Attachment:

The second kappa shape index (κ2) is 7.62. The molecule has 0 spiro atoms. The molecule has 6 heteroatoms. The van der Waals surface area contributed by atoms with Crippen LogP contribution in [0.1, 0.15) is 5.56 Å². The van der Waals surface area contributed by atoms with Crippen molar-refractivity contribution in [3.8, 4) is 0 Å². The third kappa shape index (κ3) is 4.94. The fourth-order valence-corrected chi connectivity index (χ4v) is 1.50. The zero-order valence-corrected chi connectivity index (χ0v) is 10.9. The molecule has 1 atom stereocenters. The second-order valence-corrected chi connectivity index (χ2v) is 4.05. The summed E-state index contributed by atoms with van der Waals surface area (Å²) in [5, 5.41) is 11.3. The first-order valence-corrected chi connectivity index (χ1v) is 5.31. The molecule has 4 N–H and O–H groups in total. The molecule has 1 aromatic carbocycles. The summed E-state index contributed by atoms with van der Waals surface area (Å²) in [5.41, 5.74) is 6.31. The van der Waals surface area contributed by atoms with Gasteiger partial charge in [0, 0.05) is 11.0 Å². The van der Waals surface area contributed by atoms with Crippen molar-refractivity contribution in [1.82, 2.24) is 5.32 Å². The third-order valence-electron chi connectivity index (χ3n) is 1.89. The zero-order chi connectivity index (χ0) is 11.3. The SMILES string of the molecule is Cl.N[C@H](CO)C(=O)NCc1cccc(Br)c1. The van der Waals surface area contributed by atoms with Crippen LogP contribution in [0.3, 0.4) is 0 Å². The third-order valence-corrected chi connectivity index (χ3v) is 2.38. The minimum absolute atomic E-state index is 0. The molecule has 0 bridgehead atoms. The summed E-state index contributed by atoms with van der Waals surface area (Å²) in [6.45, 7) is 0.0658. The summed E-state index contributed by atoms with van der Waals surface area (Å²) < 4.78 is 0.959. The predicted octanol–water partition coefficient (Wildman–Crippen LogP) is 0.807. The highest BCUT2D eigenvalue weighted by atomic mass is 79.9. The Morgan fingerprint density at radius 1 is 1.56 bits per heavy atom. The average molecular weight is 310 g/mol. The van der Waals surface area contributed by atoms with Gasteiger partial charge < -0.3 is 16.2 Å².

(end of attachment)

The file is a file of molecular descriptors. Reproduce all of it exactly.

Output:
The second kappa shape index (κ2) is 7.62. The molecule has 0 spiro atoms. The molecule has 6 heteroatoms. The van der Waals surface area contributed by atoms with Crippen LogP contribution in [0.1, 0.15) is 5.56 Å². The van der Waals surface area contributed by atoms with Crippen molar-refractivity contribution in [3.8, 4) is 0 Å². The third kappa shape index (κ3) is 4.94. The fourth-order valence-corrected chi connectivity index (χ4v) is 1.50. The zero-order valence-corrected chi connectivity index (χ0v) is 10.9. The molecule has 1 atom stereocenters. The second-order valence-corrected chi connectivity index (χ2v) is 4.05. The summed E-state index contributed by atoms with van der Waals surface area (Å²) in [5, 5.41) is 11.3. The first-order valence-corrected chi connectivity index (χ1v) is 5.31. The molecule has 4 N–H and O–H groups in total. The molecule has 1 aromatic carbocycles. The summed E-state index contributed by atoms with van der Waals surface area (Å²) in [5.41, 5.74) is 6.31. The van der Waals surface area contributed by atoms with Gasteiger partial charge in [0, 0.05) is 11.0 Å². The van der Waals surface area contributed by atoms with Crippen molar-refractivity contribution in [1.82, 2.24) is 5.32 Å². The third-order valence-electron chi connectivity index (χ3n) is 1.89. The zero-order chi connectivity index (χ0) is 11.3. The SMILES string of the molecule is Cl.N[C@H](CO)C(=O)NCc1cccc(Br)c1. The van der Waals surface area contributed by atoms with Crippen LogP contribution in [0.3, 0.4) is 0 Å². The third-order valence-corrected chi connectivity index (χ3v) is 2.38. The minimum absolute atomic E-state index is 0. The molecule has 0 bridgehead atoms. The summed E-state index contributed by atoms with van der Waals surface area (Å²) in [6.45, 7) is 0.0658. The summed E-state index contributed by atoms with van der Waals surface area (Å²) < 4.78 is 0.959. The predicted octanol–water partition coefficient (Wildman–Crippen LogP) is 0.807. The highest BCUT2D eigenvalue weighted by atomic mass is 79.9. The Morgan fingerprint density at radius 1 is 1.56 bits per heavy atom. The average molecular weight is 310 g/mol. The van der Waals surface area contributed by atoms with Gasteiger partial charge < -0.3 is 16.2 Å².